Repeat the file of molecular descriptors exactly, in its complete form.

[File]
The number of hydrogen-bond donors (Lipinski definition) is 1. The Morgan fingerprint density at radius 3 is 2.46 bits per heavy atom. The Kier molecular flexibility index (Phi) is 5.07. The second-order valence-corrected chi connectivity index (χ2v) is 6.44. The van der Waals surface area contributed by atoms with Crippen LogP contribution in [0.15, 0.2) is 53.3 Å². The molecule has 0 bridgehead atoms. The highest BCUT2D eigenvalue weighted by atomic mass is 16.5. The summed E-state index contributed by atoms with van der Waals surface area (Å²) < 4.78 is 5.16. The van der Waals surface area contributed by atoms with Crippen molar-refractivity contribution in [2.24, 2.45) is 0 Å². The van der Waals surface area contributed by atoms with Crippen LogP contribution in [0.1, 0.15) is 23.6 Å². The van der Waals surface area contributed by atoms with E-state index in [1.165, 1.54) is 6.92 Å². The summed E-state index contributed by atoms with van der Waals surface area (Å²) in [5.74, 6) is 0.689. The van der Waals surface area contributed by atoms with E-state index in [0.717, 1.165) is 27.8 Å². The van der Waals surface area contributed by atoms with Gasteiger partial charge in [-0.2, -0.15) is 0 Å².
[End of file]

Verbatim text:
The number of hydrogen-bond donors (Lipinski definition) is 1. The Morgan fingerprint density at radius 3 is 2.46 bits per heavy atom. The Kier molecular flexibility index (Phi) is 5.07. The second-order valence-corrected chi connectivity index (χ2v) is 6.44. The van der Waals surface area contributed by atoms with Crippen LogP contribution in [0.15, 0.2) is 53.3 Å². The molecule has 0 bridgehead atoms. The highest BCUT2D eigenvalue weighted by atomic mass is 16.5. The summed E-state index contributed by atoms with van der Waals surface area (Å²) < 4.78 is 5.16. The van der Waals surface area contributed by atoms with Crippen molar-refractivity contribution in [2.24, 2.45) is 0 Å². The van der Waals surface area contributed by atoms with Crippen LogP contribution in [0.1, 0.15) is 23.6 Å². The van der Waals surface area contributed by atoms with E-state index in [1.165, 1.54) is 6.92 Å². The summed E-state index contributed by atoms with van der Waals surface area (Å²) in [5.74, 6) is 0.689. The van der Waals surface area contributed by atoms with E-state index in [0.717, 1.165) is 27.8 Å². The van der Waals surface area contributed by atoms with Gasteiger partial charge in [-0.2, -0.15) is 0 Å².